Friday, March 7, 2014
The Connecticut company under fire for its work as a contractor for MaineCare’s medical transportation program failed to obtain a performance bond, as required by its contract with the Maine Department of Health and Human Services.
Mary Mayhew, commissioner of the Maine Department of Health and Human Services, would not return calls seeking an explanation for why MaineCare rides contractor CTS never bought a performance bond, which could cost the state significant money.
Joe Phelan/Staff File Photo
Coordinated Transportation Solutions has prompted complaints from thousands of MaineCare patients, who have missed appointments or been stranded because the company has failed to schedule rides for them to doctors’ offices, therapists and other health care providers. The DHHS threatened in October to cancel the company’s $28.3 million, one-year contract. State officials also said the company’s performance bond could be revoked, which would cost the contractor money and help Maine recover funds to improve the program.
But there is no bond to revoke, because Coordinated Transportation Solutions failed to purchase one, a DHHS spokesman said Wednesday.
Democratic legislators accused the DHHS of managerial incompetence and called for reforms in the $40 million program, which is supposed to provide non-emergency transportation and is used by about 40,000 low-income patients.
“This was gross mismanagement,” said Rep. Peggy Rotundo, D-Lewiston. “The state never should have flipped the switch to start the contract without a performance bond being in place.”
The program has been plagued with problems since it started Aug. 1, when the DHHS ended a largely trouble-free system in which nonprofit agencies arranged and provided the rides. The new regional system employs brokers who field requests for rides and book them with transportation providers.
The federal government has pushed for more accountability and transparency in Medicaid programs in recent years, and Maine switched to the regional broker system in response. Medicaid, called MaineCare in this state, is funded with a blend of federal and state money.
A performance bond would help cover the state’s cost to transition to a new broker if it canceled Coordinated Transportation Solutions’ contract. The state is now evaluating CTS, which is on the equivalent of probation for its subpar performance, and officials have said they will decide by December whether to cancel the contract.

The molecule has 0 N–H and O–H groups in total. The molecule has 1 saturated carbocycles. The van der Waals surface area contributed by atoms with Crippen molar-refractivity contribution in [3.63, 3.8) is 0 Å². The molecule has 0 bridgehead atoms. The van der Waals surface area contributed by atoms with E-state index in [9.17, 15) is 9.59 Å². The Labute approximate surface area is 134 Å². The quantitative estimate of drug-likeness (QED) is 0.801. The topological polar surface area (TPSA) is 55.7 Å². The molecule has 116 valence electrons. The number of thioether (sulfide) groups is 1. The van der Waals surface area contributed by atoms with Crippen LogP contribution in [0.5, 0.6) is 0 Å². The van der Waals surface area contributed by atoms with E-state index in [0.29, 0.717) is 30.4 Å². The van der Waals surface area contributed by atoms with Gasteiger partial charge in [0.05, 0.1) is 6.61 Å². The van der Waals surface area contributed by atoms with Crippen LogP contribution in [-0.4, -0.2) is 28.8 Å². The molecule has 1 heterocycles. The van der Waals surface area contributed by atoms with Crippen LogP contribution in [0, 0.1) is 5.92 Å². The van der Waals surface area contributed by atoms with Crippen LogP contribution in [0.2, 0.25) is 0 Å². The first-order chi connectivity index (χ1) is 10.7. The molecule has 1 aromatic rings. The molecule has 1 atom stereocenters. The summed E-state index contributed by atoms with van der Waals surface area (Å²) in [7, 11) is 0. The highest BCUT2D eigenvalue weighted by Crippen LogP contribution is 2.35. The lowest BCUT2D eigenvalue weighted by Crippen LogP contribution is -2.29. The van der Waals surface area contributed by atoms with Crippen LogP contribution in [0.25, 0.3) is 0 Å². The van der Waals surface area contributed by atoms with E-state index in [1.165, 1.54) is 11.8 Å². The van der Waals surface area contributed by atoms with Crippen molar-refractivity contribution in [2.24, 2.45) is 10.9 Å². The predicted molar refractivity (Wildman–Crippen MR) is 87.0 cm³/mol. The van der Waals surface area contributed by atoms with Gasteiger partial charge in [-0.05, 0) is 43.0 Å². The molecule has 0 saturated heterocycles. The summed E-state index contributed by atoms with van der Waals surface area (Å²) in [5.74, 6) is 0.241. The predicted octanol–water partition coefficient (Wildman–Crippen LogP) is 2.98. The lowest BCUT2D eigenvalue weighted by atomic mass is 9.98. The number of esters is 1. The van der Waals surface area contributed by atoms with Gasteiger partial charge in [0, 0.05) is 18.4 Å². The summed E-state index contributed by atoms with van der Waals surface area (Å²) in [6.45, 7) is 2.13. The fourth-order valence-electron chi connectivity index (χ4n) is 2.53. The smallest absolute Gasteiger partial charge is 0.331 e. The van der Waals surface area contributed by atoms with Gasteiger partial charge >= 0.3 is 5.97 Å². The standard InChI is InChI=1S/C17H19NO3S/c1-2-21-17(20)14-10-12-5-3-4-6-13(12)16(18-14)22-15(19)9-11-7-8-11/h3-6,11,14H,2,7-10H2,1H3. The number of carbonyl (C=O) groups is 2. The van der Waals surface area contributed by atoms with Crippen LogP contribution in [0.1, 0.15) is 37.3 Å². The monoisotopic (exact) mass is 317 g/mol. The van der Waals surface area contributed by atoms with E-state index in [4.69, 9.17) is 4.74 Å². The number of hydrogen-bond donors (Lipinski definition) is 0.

It isn’t clear who was responsible for ensuring that CTS obtained the required bond, although Stefanie Nadeau is the director of all MaineCare services for the DHHS.
State officials would say little about the issue Wednesday.
“We acknowledge that Coordinated Transportation Solutions has not secured a performance bond to date,” DHHS spokesman John Martins wrote in an emailed response to questions. “The Executive Branch continues to analyze and evaluate information regarding this situation. We have no further comment at this time.”
Mary Mayhew, health and human services commissioner, did not return calls seeking comment.
CTS President David White declined to comment. “You’ll have to talk to the state about that,” he said in a brief interview.
White has said previously that his company, which was hired to serve most of the state, excluding the Bangor and York County regions, has improved its performance since its troubled August start.
But the company’s credibility has been damaged by discrepancies between the number of complaints it has received and the number it has reported to the DHHS. It gave the department its logs from August showing 160 complaints about missed rides, but a later count revealed the number of complaints was 3,662.
Legislators said the system must be fixed immediately. Some are advocating for the entire system to be scrapped. States have wide discretion in meeting federal standards for accountability in their Medicaid rides programs. Some states, such as Vermont and Pennsylvania, have retained more local systems.
Rep. Drew Gattine, D-Westbrook, said that without a performance bond, the state will have a difficult time recovering money.
“It should have been on everyone’s radar, everyone’s checklist,” said Gattine, who questioned whether any bonding company would issue a bond for CTS now.
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